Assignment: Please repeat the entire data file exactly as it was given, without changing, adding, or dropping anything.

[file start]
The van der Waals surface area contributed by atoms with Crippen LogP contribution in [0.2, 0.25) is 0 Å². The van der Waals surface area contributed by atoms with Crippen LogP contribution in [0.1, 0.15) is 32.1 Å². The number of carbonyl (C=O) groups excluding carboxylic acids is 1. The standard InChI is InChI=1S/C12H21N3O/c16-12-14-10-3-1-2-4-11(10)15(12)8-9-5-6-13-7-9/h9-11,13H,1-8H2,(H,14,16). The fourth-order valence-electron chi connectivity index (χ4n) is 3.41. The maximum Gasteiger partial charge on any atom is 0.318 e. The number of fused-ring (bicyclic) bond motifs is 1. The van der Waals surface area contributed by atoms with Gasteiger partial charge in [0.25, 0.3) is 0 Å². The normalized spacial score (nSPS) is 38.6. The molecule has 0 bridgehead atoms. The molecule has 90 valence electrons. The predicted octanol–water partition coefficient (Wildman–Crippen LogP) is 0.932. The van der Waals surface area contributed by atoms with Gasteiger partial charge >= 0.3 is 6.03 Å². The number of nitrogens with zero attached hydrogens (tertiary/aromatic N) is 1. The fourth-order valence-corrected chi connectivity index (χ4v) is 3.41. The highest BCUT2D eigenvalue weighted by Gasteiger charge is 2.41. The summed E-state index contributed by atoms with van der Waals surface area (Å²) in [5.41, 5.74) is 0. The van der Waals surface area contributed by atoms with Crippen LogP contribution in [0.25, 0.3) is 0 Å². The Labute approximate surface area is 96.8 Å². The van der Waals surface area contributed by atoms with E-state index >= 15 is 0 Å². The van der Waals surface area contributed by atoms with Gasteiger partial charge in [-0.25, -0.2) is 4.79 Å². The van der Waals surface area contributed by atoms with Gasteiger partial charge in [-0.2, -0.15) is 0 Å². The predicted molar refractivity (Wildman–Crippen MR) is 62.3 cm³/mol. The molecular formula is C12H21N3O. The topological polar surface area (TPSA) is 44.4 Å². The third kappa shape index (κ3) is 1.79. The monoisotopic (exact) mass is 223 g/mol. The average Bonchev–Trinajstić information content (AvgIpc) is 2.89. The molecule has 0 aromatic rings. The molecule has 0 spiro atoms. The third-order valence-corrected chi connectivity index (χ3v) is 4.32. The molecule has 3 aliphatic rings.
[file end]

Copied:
The van der Waals surface area contributed by atoms with Crippen LogP contribution in [0.2, 0.25) is 0 Å². The van der Waals surface area contributed by atoms with Crippen LogP contribution in [0.1, 0.15) is 32.1 Å². The number of carbonyl (C=O) groups excluding carboxylic acids is 1. The standard InChI is InChI=1S/C12H21N3O/c16-12-14-10-3-1-2-4-11(10)15(12)8-9-5-6-13-7-9/h9-11,13H,1-8H2,(H,14,16). The fourth-order valence-electron chi connectivity index (χ4n) is 3.41. The maximum Gasteiger partial charge on any atom is 0.318 e. The number of fused-ring (bicyclic) bond motifs is 1. The van der Waals surface area contributed by atoms with Gasteiger partial charge in [0.25, 0.3) is 0 Å². The normalized spacial score (nSPS) is 38.6. The molecule has 0 bridgehead atoms. The molecule has 90 valence electrons. The predicted octanol–water partition coefficient (Wildman–Crippen LogP) is 0.932. The van der Waals surface area contributed by atoms with Gasteiger partial charge >= 0.3 is 6.03 Å². The number of nitrogens with zero attached hydrogens (tertiary/aromatic N) is 1. The fourth-order valence-corrected chi connectivity index (χ4v) is 3.41. The highest BCUT2D eigenvalue weighted by Gasteiger charge is 2.41. The summed E-state index contributed by atoms with van der Waals surface area (Å²) in [5.41, 5.74) is 0. The van der Waals surface area contributed by atoms with Crippen LogP contribution in [0.25, 0.3) is 0 Å². The Labute approximate surface area is 96.8 Å². The van der Waals surface area contributed by atoms with E-state index >= 15 is 0 Å². The van der Waals surface area contributed by atoms with Gasteiger partial charge in [-0.25, -0.2) is 4.79 Å². The van der Waals surface area contributed by atoms with Gasteiger partial charge in [-0.2, -0.15) is 0 Å². The predicted molar refractivity (Wildman–Crippen MR) is 62.3 cm³/mol. The molecular formula is C12H21N3O. The topological polar surface area (TPSA) is 44.4 Å². The third kappa shape index (κ3) is 1.79. The monoisotopic (exact) mass is 223 g/mol. The average Bonchev–Trinajstić information content (AvgIpc) is 2.89. The molecule has 0 aromatic rings. The molecule has 0 spiro atoms. The third-order valence-corrected chi connectivity index (χ3v) is 4.32. The molecule has 3 aliphatic rings.